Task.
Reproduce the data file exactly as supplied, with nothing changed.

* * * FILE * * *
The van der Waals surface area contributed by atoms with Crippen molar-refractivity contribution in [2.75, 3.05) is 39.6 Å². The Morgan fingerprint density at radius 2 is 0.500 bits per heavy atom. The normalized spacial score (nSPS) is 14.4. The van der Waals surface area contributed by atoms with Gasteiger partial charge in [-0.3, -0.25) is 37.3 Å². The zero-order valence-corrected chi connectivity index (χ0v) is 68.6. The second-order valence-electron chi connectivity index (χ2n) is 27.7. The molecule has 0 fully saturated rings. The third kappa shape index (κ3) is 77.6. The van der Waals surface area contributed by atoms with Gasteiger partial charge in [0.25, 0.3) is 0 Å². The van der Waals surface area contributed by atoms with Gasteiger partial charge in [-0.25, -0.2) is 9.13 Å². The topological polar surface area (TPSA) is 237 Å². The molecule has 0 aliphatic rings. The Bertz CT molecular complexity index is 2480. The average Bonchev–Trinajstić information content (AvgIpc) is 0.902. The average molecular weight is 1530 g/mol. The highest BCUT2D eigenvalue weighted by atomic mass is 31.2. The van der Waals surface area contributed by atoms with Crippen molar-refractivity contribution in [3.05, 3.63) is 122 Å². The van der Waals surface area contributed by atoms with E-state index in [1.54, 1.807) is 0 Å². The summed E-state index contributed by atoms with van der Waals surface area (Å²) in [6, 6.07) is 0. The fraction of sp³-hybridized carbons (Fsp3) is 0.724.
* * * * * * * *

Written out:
The van der Waals surface area contributed by atoms with Crippen molar-refractivity contribution in [2.75, 3.05) is 39.6 Å². The Morgan fingerprint density at radius 2 is 0.500 bits per heavy atom. The normalized spacial score (nSPS) is 14.4. The van der Waals surface area contributed by atoms with Gasteiger partial charge in [-0.3, -0.25) is 37.3 Å². The zero-order valence-corrected chi connectivity index (χ0v) is 68.6. The second-order valence-electron chi connectivity index (χ2n) is 27.7. The molecule has 0 fully saturated rings. The third kappa shape index (κ3) is 77.6. The van der Waals surface area contributed by atoms with Gasteiger partial charge in [0.25, 0.3) is 0 Å². The van der Waals surface area contributed by atoms with Gasteiger partial charge in [-0.25, -0.2) is 9.13 Å². The topological polar surface area (TPSA) is 237 Å². The molecule has 0 aliphatic rings. The Bertz CT molecular complexity index is 2480. The average Bonchev–Trinajstić information content (AvgIpc) is 0.902. The average molecular weight is 1530 g/mol. The highest BCUT2D eigenvalue weighted by atomic mass is 31.2. The van der Waals surface area contributed by atoms with Crippen molar-refractivity contribution in [3.05, 3.63) is 122 Å². The van der Waals surface area contributed by atoms with E-state index in [1.54, 1.807) is 0 Å². The summed E-state index contributed by atoms with van der Waals surface area (Å²) in [6, 6.07) is 0. The fraction of sp³-hybridized carbons (Fsp3) is 0.724.